An important distinction between business value and goodwill value is that business value is a direct result of specific costs for intangible items required to create the going-concern, whereas goodwill value is not directly associated with any particular initial costs. Further, goodwill value (as evidenced by excess income) is not essential in order for a going-concern to be economically feasible, that is, to provide a reasonable return on and return of the invested capital (including the costs to create the required intangibles). Goodwill does result from a combination of the tangible and other intangible assets of the going-concern, but the incurrence of the required initial costs to create these tangible and intangible assets does not imply an economic requirement that goodwill value should exist, as in the case of the other asset types.
RECOMMENDED INCOME ALLOCATION TECHNIQUE
This technique is an extension of the excess earnings method commonly used by business appraisers for valuing closely held companies, the roots of which can be traced back to a 1920 publication by the U.S. Treasury Department. In the excess earnings method, a single value estimate for tangible assets is multiplied by a single capitalization rate and this net income allocation to tangible assets then is subtracted from total net income, and any remaining (excess) income is considered attributable to goodwill and is capitalized at an excess earnings capitalization rate.(11) The model presented here treats several asset categories separately in order to identify explicitly and analyze the risk and value components of the going-concern.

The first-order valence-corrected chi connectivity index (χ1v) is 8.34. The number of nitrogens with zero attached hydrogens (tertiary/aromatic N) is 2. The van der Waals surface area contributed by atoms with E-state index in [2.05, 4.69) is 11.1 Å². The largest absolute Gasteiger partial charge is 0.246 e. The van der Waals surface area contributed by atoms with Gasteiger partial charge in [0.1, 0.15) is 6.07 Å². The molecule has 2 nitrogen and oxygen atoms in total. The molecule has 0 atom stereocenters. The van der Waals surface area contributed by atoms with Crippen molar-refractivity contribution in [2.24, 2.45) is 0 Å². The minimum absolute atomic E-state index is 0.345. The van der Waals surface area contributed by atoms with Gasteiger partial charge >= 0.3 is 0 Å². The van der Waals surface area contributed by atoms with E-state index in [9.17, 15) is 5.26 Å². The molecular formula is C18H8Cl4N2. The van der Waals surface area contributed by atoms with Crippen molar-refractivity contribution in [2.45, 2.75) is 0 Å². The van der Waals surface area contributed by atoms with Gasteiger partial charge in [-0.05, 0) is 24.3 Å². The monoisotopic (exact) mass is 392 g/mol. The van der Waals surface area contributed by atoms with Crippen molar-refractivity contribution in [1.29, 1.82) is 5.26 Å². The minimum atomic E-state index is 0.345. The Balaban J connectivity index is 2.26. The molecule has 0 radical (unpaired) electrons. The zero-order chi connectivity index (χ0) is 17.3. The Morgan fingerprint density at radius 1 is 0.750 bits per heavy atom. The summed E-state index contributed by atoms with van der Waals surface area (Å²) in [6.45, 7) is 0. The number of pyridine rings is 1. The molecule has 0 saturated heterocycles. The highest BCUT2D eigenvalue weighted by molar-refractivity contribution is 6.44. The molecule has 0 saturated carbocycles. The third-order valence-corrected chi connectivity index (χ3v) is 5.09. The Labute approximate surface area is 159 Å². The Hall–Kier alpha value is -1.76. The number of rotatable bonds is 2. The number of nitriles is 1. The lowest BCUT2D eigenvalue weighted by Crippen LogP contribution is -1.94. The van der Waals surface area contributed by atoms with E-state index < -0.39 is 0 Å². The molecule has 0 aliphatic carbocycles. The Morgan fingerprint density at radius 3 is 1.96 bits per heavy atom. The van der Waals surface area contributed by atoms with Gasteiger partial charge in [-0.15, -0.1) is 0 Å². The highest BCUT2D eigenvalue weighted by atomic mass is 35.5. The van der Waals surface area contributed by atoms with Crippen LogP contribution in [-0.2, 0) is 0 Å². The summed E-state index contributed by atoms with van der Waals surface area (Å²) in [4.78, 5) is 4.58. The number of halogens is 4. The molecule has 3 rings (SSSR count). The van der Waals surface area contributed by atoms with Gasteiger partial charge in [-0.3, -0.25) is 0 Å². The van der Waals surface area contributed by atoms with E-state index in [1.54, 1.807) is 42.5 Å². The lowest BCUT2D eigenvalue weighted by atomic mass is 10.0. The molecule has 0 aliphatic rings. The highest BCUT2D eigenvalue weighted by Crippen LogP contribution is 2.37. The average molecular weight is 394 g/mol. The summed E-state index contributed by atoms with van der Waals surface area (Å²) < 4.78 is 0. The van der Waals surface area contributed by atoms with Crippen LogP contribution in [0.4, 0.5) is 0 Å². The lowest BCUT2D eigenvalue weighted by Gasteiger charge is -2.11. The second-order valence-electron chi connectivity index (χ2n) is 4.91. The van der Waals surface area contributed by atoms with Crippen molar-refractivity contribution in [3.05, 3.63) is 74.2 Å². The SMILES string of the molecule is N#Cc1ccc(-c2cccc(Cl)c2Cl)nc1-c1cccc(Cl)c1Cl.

The recommended model and its variants can be used for the following purposes: highest and best use analysis and market valuation of a going-concern, a test of reasonableness for going-concern capitalization rates extracted directly from market data, allocation of going-concern value into its tangible and intangible components (in certain cases), identification and measurement of goodwill value in a going-concern, and identification only of functional and/or external obsolescence in special-purpose, business-oriented real estate. (Note, however, that this model cannot measure any identified obsolescence.)
Definition of Income
The term "net income," as used here, may apply to what real estate appraisers commonly refer to as "net operating income" or, in some cases, to what business appraisers refer to as "net cash flow to invested capital." It is intended to mean net income before debt service. For purposes of brevity and clarity of presentation, the issue of going-concern income taxes is not addressed here.
The recommended allocation technique consists of the following steps: (Note that this technique is appropriate only for normalized or stabilized net income.)